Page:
Change-over from one family of parts to another is generally straightforward. Modifications for drawer trays, end-of-arm tooling for the robot, specific fixturing for the gages and programming are typically needed.
Controlling the Cell
The control software is designed to allow the operator to communicate to the cell with the frequency of measurements required at each gage. For example, a CMM may take longer to measure than a video measurement system, often being set to measure only a percentage of the parts, such as one in five. In the setup that we saw, any time the CMM was available it would request another part from the robot. Frequency of measurement, often driven by the quality specifications of the final customer, can easily be programmed on the HMI (human-machine interface).
The cell controller communicates with each of the gages individually, collecting measurements for the data acquisition software to bundle as a complete summary of information for the part. If an operator or quality person reviews the data, he or she will see information for all of the part features together as if it was measured by a single gage. The data acquisition software provides SPC tools and also allows export to a full-blown SPC package. In addition to data access at the HMI, optional packages can share the data throughout the organization’s network.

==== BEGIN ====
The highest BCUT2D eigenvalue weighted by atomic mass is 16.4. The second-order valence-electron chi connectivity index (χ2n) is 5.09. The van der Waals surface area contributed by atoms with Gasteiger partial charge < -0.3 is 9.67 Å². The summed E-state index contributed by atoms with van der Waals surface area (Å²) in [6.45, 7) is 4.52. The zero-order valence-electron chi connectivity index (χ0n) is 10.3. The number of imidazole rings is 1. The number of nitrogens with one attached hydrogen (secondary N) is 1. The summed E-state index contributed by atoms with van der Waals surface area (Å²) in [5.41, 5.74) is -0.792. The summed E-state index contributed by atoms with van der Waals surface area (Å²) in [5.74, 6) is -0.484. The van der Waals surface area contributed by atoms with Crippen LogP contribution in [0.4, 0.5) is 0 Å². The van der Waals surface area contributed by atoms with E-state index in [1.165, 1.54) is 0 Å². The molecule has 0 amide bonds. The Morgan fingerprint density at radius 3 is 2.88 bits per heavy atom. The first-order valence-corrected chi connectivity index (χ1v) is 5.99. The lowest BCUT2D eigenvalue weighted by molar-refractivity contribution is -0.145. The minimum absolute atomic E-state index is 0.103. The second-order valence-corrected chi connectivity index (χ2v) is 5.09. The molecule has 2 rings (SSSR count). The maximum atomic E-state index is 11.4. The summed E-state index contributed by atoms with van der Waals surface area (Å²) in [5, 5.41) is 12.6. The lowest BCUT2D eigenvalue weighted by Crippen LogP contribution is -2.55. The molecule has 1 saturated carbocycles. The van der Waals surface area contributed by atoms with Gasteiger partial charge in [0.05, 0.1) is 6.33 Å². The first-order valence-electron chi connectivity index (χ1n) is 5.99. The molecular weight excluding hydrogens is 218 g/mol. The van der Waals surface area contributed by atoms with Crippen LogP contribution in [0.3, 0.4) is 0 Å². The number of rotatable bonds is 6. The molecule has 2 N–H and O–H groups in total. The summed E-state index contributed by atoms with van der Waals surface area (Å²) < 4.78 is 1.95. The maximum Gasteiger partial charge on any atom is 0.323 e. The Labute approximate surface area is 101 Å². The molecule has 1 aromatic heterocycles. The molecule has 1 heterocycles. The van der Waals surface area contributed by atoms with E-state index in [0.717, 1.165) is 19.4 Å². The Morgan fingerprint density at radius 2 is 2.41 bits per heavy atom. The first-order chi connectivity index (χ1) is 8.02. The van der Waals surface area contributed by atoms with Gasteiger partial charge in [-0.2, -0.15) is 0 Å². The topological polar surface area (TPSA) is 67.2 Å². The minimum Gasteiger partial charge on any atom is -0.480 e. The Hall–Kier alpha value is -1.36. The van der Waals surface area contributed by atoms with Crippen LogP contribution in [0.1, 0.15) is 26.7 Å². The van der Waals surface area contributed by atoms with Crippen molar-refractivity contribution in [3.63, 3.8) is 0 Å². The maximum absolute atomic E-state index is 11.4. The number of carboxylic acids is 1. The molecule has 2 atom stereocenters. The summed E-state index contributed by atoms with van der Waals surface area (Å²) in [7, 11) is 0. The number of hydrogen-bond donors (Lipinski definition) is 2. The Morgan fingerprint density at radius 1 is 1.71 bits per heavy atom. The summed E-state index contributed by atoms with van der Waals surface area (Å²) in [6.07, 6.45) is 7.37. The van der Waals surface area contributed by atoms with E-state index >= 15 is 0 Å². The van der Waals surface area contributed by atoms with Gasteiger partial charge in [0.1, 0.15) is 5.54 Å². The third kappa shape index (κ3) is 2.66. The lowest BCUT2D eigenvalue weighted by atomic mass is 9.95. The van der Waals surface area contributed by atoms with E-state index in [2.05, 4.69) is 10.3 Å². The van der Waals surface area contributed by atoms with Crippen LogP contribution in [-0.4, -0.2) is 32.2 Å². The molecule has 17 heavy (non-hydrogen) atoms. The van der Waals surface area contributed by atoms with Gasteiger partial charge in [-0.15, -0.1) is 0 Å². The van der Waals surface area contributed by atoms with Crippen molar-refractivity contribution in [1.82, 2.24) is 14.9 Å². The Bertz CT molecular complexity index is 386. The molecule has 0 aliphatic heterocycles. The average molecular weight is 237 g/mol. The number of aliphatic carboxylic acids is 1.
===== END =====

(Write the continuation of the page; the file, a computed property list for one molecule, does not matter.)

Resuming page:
The data acquisition software can communicate with third-party software to directly communicate with the machine tool CNCs to update tool offsets based on feature measurements. The tolerance band is adjustable based on the necessary tolerances. It recognizes abrupt changes in part sizes.
Additionally, image management software is available. While significant storage would be required to save every part image, some end users like to save images of failed parts for later review.
Stepping Up to Reliability
Every shop requires some level of quality control. For some shops, manual gaging is sufficient. Others may find that such processes are too unreliable or become a bottleneck for efficient operations. A system such as the AQIS-LR5 can mitigate a shop’s quality risks by implementing multiple inspection processes to cover all bases. This automated inspection cell provides the flexibility to add and remove components as needed, allowing the part to go from station to station for complete analysis, right on the shop floor.
As the demand for quality parts persists, manufacturers cannot afford to let one bad part get through. It can be a costly mistake leading to a negative mark on the company’s reputation for quality and the need for far more inspection and reporting for future parts. The efficiency of this cell alone can provide fast ROI, but its reliable consistency in the data it provides is the key to its overall performance.